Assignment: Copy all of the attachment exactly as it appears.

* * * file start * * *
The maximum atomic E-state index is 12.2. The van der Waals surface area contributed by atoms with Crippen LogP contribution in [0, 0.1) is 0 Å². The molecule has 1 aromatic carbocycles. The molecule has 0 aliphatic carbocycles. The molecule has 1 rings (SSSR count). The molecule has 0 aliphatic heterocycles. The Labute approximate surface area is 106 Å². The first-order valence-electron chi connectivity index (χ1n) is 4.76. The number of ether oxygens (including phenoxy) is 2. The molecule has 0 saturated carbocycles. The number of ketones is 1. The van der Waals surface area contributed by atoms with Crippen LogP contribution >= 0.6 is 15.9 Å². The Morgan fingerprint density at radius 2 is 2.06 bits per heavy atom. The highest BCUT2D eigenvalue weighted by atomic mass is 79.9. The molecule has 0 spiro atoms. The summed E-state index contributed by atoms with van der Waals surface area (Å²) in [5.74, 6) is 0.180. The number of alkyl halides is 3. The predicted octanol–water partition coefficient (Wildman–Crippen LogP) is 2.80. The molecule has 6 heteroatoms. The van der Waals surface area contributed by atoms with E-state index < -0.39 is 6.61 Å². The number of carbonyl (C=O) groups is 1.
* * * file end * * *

The maximum atomic E-state index is 12.2. The van der Waals surface area contributed by atoms with Crippen LogP contribution in [0, 0.1) is 0 Å². The molecule has 1 aromatic carbocycles. The molecule has 0 aliphatic carbocycles. The molecule has 1 rings (SSSR count). The molecule has 0 aliphatic heterocycles. The Labute approximate surface area is 106 Å². The first-order valence-electron chi connectivity index (χ1n) is 4.76. The number of ether oxygens (including phenoxy) is 2. The molecule has 0 saturated carbocycles. The number of ketones is 1. The van der Waals surface area contributed by atoms with Crippen LogP contribution >= 0.6 is 15.9 Å². The Morgan fingerprint density at radius 2 is 2.06 bits per heavy atom. The highest BCUT2D eigenvalue weighted by atomic mass is 79.9. The molecule has 0 spiro atoms. The summed E-state index contributed by atoms with van der Waals surface area (Å²) in [5.74, 6) is 0.180. The number of alkyl halides is 3. The predicted octanol–water partition coefficient (Wildman–Crippen LogP) is 2.80. The molecule has 6 heteroatoms. The van der Waals surface area contributed by atoms with E-state index < -0.39 is 6.61 Å². The number of carbonyl (C=O) groups is 1.